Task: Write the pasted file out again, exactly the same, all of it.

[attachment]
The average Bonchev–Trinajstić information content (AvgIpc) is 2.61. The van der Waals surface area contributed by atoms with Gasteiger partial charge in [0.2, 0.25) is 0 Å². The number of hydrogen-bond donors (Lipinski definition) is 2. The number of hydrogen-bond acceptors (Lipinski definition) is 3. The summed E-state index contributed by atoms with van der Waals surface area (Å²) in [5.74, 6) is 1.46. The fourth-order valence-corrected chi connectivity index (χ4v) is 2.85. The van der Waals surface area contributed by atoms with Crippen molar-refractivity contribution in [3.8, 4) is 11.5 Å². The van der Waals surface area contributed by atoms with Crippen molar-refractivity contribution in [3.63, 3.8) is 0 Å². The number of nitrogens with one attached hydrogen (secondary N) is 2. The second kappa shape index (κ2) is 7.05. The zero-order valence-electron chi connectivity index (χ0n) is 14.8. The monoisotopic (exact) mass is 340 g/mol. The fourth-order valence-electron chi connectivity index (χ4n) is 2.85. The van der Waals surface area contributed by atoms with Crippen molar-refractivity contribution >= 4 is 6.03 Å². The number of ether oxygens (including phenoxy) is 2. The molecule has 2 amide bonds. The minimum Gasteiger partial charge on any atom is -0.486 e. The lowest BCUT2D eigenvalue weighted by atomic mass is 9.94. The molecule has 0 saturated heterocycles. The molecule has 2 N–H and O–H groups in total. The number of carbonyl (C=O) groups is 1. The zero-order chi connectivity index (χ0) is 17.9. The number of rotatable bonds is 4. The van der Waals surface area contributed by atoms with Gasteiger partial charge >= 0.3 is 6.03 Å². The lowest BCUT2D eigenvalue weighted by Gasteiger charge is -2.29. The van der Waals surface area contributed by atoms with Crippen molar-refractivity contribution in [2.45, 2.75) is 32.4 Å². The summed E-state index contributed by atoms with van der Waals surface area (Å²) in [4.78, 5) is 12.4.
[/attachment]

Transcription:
The average Bonchev–Trinajstić information content (AvgIpc) is 2.61. The van der Waals surface area contributed by atoms with Gasteiger partial charge in [0.2, 0.25) is 0 Å². The number of hydrogen-bond donors (Lipinski definition) is 2. The number of hydrogen-bond acceptors (Lipinski definition) is 3. The summed E-state index contributed by atoms with van der Waals surface area (Å²) in [5.74, 6) is 1.46. The fourth-order valence-corrected chi connectivity index (χ4v) is 2.85. The van der Waals surface area contributed by atoms with Crippen molar-refractivity contribution in [3.8, 4) is 11.5 Å². The van der Waals surface area contributed by atoms with Crippen molar-refractivity contribution in [3.63, 3.8) is 0 Å². The number of nitrogens with one attached hydrogen (secondary N) is 2. The second kappa shape index (κ2) is 7.05. The zero-order valence-electron chi connectivity index (χ0n) is 14.8. The monoisotopic (exact) mass is 340 g/mol. The fourth-order valence-electron chi connectivity index (χ4n) is 2.85. The van der Waals surface area contributed by atoms with Crippen molar-refractivity contribution >= 4 is 6.03 Å². The number of ether oxygens (including phenoxy) is 2. The molecule has 2 amide bonds. The minimum Gasteiger partial charge on any atom is -0.486 e. The lowest BCUT2D eigenvalue weighted by atomic mass is 9.94. The molecule has 0 saturated heterocycles. The molecule has 2 N–H and O–H groups in total. The number of carbonyl (C=O) groups is 1. The zero-order chi connectivity index (χ0) is 17.9. The number of rotatable bonds is 4. The van der Waals surface area contributed by atoms with Gasteiger partial charge >= 0.3 is 6.03 Å². The lowest BCUT2D eigenvalue weighted by Gasteiger charge is -2.29. The van der Waals surface area contributed by atoms with Crippen molar-refractivity contribution in [2.45, 2.75) is 32.4 Å². The summed E-state index contributed by atoms with van der Waals surface area (Å²) in [4.78, 5) is 12.4.